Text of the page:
The San Francisco Recreation and Parks Commission will vote today on a pilot program that would allow a Pacifica company to offer Golden Gate Park tours using the distinctive upright, wheeled transportation devices made by Segway Inc.
Despite a controversial 2002 ban on Segway PTs along The City’s sidewalks, the commission is set to allow Segway of San Francisco, a dealership and tour operator, a predetermined two-hour route that would hit some of the park’s most treasured landmarks.
The route wouldn’t include sidewalks but it would use “multi-use” paths and trails, and some say the tour groups could be a problem.
Five years ago, the Board of Supervisors banned the single-rider vehicles from city sidewalks. The resolution by Supervisor Chris Daly aimed to keep pedestrians — especially seniors and the disabled — safe.
One supporter of the sidewalk ban said she is wary of the Golden Gate Park plan as well.
Karen Fishkin, a board member of both the Senior Action Network and Haight-Ashbury Neighborhood Council, said she has both safety concerns and worries about the environment.
“These things are really quiet, they’re bulky, they can go pretty fast and you turn around and there it is,” Fishkin said. “It could be an environmental issue too, when it comes to Segways going down dirt paths.”
Segway tours already operate on routes through Fisherman’s Wharf, the Marina, the Palace of Fine Arts, and even into Russian Hill.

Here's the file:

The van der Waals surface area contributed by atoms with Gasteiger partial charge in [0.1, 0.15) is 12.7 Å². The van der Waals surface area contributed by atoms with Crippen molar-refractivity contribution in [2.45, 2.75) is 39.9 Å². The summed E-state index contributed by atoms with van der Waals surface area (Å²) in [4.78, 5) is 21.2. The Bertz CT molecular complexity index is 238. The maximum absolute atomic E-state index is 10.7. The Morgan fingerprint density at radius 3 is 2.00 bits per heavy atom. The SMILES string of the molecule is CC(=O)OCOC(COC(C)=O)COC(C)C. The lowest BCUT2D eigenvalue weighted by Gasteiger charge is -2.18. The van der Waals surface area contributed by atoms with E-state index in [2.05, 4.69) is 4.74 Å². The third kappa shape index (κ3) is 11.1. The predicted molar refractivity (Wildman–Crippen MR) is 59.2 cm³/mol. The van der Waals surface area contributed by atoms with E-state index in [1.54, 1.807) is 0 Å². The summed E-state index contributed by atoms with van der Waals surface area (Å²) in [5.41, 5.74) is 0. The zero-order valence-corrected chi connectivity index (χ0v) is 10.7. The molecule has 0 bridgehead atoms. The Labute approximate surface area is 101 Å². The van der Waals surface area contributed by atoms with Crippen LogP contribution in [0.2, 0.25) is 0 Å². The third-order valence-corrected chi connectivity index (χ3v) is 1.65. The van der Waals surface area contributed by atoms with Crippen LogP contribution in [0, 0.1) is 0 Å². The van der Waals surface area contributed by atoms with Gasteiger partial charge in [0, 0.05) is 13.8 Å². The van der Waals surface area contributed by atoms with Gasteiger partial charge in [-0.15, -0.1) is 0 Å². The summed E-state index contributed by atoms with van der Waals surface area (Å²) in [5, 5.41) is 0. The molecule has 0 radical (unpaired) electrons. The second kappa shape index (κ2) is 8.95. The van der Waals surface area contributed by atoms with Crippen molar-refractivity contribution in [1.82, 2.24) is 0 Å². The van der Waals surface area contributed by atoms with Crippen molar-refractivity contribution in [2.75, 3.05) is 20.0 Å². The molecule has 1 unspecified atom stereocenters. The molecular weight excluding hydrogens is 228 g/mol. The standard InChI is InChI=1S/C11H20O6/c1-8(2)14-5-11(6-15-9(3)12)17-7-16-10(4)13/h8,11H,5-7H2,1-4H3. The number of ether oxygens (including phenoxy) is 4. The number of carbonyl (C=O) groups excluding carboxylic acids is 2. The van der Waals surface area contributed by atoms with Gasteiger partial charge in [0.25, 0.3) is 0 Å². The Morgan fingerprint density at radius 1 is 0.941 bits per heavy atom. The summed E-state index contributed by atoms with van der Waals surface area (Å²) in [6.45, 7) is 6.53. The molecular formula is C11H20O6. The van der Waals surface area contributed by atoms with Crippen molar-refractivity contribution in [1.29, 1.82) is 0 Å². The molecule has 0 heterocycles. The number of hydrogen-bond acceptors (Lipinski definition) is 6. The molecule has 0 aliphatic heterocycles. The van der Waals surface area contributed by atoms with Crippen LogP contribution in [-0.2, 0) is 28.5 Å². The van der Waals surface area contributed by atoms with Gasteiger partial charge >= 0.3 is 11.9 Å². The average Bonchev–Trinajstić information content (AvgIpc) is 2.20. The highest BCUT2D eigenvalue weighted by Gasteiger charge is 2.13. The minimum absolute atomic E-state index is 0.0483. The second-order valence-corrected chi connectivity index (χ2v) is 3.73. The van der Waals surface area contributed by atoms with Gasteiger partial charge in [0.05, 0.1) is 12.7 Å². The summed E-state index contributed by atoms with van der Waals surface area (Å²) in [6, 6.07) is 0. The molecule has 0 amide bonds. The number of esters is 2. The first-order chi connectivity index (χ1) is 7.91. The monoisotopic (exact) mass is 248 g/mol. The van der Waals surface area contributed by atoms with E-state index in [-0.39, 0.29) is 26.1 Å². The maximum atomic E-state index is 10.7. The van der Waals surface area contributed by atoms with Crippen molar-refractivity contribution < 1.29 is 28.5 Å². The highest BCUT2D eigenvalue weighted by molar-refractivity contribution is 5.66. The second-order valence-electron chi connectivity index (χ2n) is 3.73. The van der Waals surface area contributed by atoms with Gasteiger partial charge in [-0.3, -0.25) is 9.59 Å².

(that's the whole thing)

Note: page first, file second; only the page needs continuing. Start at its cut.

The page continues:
Lawrence Sylou-Creutz Ojermark, the general manager of San Francisco Electric Tour Company, said the tours are popular and guides do everything they can to train riders.
“We try to keep to bike lanes,” he said. “We maintain small group sizes. We try to keep them in line and give them all the training they need.”
He said community complaints have come in, but the company does its best to reroute the tours and keep the audio guides turned down.
San Francisco Electric Tour Company ran into a roadblock a while back when it tried to run a tour through Golden Gate Park, said Sylou-Creutz.
According to Recreation and Park spokeswoman Rose Dennis, if the commission approves the pilot program, The City would start developing revenue from permits to the tune of 28 percent of the Segway tour company’s revenue.
The commission would be able to revisit the Segway tour program again in six months to determine any ill effects, according to Recreation and Park documents on the pilot program. The tours would be allowed to operate Friday through Saturday and on four holidays.